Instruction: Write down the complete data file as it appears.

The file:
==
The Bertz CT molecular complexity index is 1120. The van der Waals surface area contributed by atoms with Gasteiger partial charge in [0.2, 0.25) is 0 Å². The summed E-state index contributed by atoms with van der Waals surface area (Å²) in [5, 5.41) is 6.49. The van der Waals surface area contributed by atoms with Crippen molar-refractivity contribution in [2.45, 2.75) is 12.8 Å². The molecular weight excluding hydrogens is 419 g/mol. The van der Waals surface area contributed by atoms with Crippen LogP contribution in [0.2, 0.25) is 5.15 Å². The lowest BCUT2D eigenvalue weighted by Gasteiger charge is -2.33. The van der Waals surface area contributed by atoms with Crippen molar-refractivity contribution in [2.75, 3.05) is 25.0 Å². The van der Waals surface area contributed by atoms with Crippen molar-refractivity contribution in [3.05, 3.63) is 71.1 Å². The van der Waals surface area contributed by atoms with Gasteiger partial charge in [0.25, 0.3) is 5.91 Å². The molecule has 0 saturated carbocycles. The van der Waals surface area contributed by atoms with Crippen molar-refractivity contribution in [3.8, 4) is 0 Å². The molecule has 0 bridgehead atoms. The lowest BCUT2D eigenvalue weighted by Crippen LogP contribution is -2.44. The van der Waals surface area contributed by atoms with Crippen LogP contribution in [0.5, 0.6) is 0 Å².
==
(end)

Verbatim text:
The Bertz CT molecular complexity index is 1120. The van der Waals surface area contributed by atoms with Gasteiger partial charge in [0.2, 0.25) is 0 Å². The summed E-state index contributed by atoms with van der Waals surface area (Å²) in [5, 5.41) is 6.49. The van der Waals surface area contributed by atoms with Crippen molar-refractivity contribution in [2.45, 2.75) is 12.8 Å². The molecular weight excluding hydrogens is 419 g/mol. The van der Waals surface area contributed by atoms with Crippen LogP contribution in [0.2, 0.25) is 5.15 Å². The lowest BCUT2D eigenvalue weighted by Gasteiger charge is -2.33. The van der Waals surface area contributed by atoms with Crippen molar-refractivity contribution in [2.75, 3.05) is 25.0 Å². The van der Waals surface area contributed by atoms with Crippen molar-refractivity contribution in [3.05, 3.63) is 71.1 Å². The van der Waals surface area contributed by atoms with Gasteiger partial charge in [0.25, 0.3) is 5.91 Å². The molecule has 0 saturated carbocycles. The van der Waals surface area contributed by atoms with Crippen molar-refractivity contribution in [3.8, 4) is 0 Å². The molecule has 0 bridgehead atoms. The lowest BCUT2D eigenvalue weighted by Crippen LogP contribution is -2.44. The van der Waals surface area contributed by atoms with Crippen LogP contribution in [0.5, 0.6) is 0 Å².